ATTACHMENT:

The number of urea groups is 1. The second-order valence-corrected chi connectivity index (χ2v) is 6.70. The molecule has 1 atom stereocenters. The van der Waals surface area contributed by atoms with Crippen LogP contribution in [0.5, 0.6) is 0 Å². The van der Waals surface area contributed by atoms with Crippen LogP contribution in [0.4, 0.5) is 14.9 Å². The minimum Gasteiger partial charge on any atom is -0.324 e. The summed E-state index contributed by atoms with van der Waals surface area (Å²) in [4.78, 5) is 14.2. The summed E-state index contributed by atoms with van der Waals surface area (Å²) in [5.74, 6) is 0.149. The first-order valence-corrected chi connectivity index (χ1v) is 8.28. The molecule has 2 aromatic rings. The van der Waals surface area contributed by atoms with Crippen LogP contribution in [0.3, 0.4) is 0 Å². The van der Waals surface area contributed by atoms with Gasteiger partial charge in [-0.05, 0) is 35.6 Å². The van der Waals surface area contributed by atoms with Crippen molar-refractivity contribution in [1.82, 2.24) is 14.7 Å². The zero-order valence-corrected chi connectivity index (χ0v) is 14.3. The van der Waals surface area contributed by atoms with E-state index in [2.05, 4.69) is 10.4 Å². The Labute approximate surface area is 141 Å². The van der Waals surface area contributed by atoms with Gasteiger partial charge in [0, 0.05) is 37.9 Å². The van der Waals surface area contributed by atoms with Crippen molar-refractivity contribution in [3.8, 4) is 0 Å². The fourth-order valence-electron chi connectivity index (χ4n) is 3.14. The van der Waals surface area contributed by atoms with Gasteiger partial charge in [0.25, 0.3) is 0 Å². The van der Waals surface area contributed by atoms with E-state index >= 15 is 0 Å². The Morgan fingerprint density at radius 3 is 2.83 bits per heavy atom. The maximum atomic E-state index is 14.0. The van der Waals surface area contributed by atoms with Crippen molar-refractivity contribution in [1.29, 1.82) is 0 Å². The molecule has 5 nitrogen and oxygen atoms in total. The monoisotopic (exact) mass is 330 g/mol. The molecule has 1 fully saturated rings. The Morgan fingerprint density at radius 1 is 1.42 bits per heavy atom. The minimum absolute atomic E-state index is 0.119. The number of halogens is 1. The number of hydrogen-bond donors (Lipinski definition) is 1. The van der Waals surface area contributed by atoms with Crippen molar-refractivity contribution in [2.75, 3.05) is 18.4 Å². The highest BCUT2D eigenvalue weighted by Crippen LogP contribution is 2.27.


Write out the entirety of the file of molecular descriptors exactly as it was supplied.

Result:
The number of urea groups is 1. The second-order valence-corrected chi connectivity index (χ2v) is 6.70. The molecule has 1 atom stereocenters. The van der Waals surface area contributed by atoms with Crippen LogP contribution in [0.5, 0.6) is 0 Å². The van der Waals surface area contributed by atoms with Crippen LogP contribution in [0.4, 0.5) is 14.9 Å². The minimum Gasteiger partial charge on any atom is -0.324 e. The summed E-state index contributed by atoms with van der Waals surface area (Å²) in [4.78, 5) is 14.2. The summed E-state index contributed by atoms with van der Waals surface area (Å²) in [5.74, 6) is 0.149. The first-order valence-corrected chi connectivity index (χ1v) is 8.28. The molecule has 2 aromatic rings. The van der Waals surface area contributed by atoms with Crippen LogP contribution in [0.3, 0.4) is 0 Å². The van der Waals surface area contributed by atoms with Gasteiger partial charge in [-0.05, 0) is 35.6 Å². The van der Waals surface area contributed by atoms with Crippen molar-refractivity contribution in [1.82, 2.24) is 14.7 Å². The zero-order valence-corrected chi connectivity index (χ0v) is 14.3. The van der Waals surface area contributed by atoms with E-state index in [2.05, 4.69) is 10.4 Å². The Labute approximate surface area is 141 Å². The van der Waals surface area contributed by atoms with Gasteiger partial charge in [0, 0.05) is 37.9 Å². The van der Waals surface area contributed by atoms with Crippen molar-refractivity contribution in [3.8, 4) is 0 Å². The fourth-order valence-electron chi connectivity index (χ4n) is 3.14. The van der Waals surface area contributed by atoms with Gasteiger partial charge in [0.25, 0.3) is 0 Å². The van der Waals surface area contributed by atoms with E-state index >= 15 is 0 Å². The Morgan fingerprint density at radius 3 is 2.83 bits per heavy atom. The maximum atomic E-state index is 14.0. The van der Waals surface area contributed by atoms with Crippen molar-refractivity contribution in [1.29, 1.82) is 0 Å². The molecule has 5 nitrogen and oxygen atoms in total. The monoisotopic (exact) mass is 330 g/mol. The molecule has 1 fully saturated rings. The Morgan fingerprint density at radius 1 is 1.42 bits per heavy atom. The minimum absolute atomic E-state index is 0.119. The number of halogens is 1. The number of hydrogen-bond donors (Lipinski definition) is 1. The van der Waals surface area contributed by atoms with Crippen molar-refractivity contribution in [2.75, 3.05) is 18.4 Å². The highest BCUT2D eigenvalue weighted by Crippen LogP contribution is 2.27.